I wanted to try out some textures on this one with the sky, sea, rocks and pebbles all requiring different approaches. I would like to have added further detail and texture, such as building up the seaweed and pebbles, but was aware that I was getting too fussy. It was a good exercise and like so many paintings, you get to the end and realise that there were slicker and better ways of achieving your aims. So perhaps another go later.
I was thinking about entering the marine artists exhibition in London. I had a couple of suitable paintings but wanted something a little different so that I could judge what it is that they are looking for a bit better and worked up this idea. Now that it’s complete I’m a little underwhelmed by it. I have got tighter than I would have liked. I’ll prop it against the wall and have a look at it over the next week or so and make my mind up. I have used motifs that I have used as subjects before, in case you are wondering whether you’ve already seen it.
I was taken by the image of the three sunlit boats against the shade of the harbour wall, but despite mixing colours on the paper the harbour wall has come out rather dead and there is a lot of it. Well, I thought that it was a good idea at the time.
I had a number of photos of boats in the small harbour at La Val Andre in Brittany and wondered how they would look in an elongated format. I was taken by the two red boats (off different photos) against the grey green of the water.
I was caught by the orange hull against the blue of the water. I thought by bluing out the background it might further highten the effect of the light on the central boat. The painting is actually bluer than this image suggests. I also like the shot of red on the adjacent boat which brings in some dissonance to the basic complementary pairing and as such I haven’t echoed it anywhere else.
The area here, to the north of Southport, is very flat and subjects can be hard to come by. Even so I went out on my bike one morning and did some on site painting and took a number of photos. This painting was from one of the photos. I need to get a collection of local paintings together for a couple of up-coming exhibitions, so all other projects have been put on hold.
Last September I went out painting on one of the few bright evenings we had in late summer/autumn. I sat myself down near some old farm buildings surrounded by trees and started to draw and then paint. I hadn’t counted on the sun disappearing behind the trees so quickly ( very different to when I was out in June). The interesting assortment of buildings in light and shade quickly merged into a dark mass in deep shadow. So I packed up and, as the sun was still hovering over the horizon, decided to call in to the Mersey estuary where the local river, the Alt, merges into it. There are a many boats moored right along the estuary, all the way out to the Mersey. When I got there the tide was out and the sun cast everything in an orange glow. The river carves its way through the mudflats to the Mersey and the sun created intriguing patterns on the mud, reflecting off the wet mud and being absorbed by the drier areas. The scene was changing too fast to paint so I took a load of photos and painted it later on a half imperial sheet. I wasn’t happy with the result and had another go on a smaller quarter imperial sheet. I am happier with this. There isn’t much to the scene and probably too many darks, but I think I’ve got the feeling of the place as the sun disappears over the Atlantic.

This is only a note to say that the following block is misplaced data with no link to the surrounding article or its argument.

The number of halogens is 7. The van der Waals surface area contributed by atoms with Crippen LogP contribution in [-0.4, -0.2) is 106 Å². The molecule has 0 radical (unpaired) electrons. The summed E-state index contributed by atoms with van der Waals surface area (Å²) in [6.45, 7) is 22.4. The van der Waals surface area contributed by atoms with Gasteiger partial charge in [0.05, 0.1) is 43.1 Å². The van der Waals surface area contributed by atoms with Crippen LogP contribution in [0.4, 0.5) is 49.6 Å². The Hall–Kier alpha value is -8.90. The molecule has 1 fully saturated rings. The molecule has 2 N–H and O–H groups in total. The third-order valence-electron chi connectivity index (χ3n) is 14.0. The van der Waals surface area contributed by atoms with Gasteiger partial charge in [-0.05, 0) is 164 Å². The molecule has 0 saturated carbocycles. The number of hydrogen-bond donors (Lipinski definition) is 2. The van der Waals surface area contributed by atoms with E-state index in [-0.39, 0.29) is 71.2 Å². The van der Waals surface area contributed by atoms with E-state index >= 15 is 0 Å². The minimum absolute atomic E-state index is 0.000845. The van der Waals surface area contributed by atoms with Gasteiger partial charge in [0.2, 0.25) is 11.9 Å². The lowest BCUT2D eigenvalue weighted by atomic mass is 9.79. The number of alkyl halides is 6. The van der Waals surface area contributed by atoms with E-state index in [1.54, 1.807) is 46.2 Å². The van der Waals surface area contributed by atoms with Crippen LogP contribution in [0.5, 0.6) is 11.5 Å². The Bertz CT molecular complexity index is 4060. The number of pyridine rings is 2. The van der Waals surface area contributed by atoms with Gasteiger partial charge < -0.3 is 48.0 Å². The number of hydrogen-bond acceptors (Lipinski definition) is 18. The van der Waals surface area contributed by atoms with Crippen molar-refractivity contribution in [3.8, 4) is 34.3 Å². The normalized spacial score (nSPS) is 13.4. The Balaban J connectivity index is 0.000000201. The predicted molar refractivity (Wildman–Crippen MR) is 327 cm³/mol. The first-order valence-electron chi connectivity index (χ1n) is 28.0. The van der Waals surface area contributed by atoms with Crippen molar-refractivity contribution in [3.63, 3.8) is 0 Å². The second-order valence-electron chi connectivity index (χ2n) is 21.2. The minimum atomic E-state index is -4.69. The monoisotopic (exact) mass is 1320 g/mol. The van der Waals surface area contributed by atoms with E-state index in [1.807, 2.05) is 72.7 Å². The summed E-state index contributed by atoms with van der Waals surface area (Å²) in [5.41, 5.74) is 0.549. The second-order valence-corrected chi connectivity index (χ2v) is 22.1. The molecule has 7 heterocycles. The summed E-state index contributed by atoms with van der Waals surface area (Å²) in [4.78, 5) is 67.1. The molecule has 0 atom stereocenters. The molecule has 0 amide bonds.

As I’ve said before I love painting contra-jour – just four colours used on this one which bestows cohesion and prevents me struggling around with detail that inevitably kills the image. And with it a whiff of summer on this cold, windswept January day – well, that makes me feel just a bit better.
As promised, or threatened, in my last post I said I would present another scene of the Leeds Liverpool Canal from where I was painting the other weekend. After the boats on the left and right had departed another boat came in under the bridge and I reached for my camera. It seemed like everyone was making the best of the good weather to get their narrowboat moored up for winter. I particularly liked the smoke coming from his exhaust or chimney – not sure which – which partially obscured the bridge.
With the latest spell of good weather I have been trying to get out and do some painting, although it hasn’t been too successful either in actually getting out and then choosing the time to get out. The other day I went out in the evening and found at this time of year the sun can go down very quickly changing shadows so fast it becomes almost impossible to work.
However, last weekend I was able to get out in the morning and wasn’t confronted with this problem. Instead the subjects took off. Luckily I had taken photographs and had actually drawn them in my sketchbook (see below) but first the boat on the left departed and then the boat on the right untied and came up towards me. I did complain to the man behind the wheel that he was upsetting my painting, but he didn’t put the boat back.
But it was a glorious morning and the scene was superb and even a jogger stopped by twice to see how I was getting on. The painting above was one I did from a number of photos and the painting below was my on site sketch.
As I was doing the sketch, after the boats had departed, another one came under the bridge and I was able to get a photo or two of that which will be the subject of my next painting. The morning proved very fruitful with some great scenes in the low morning sun.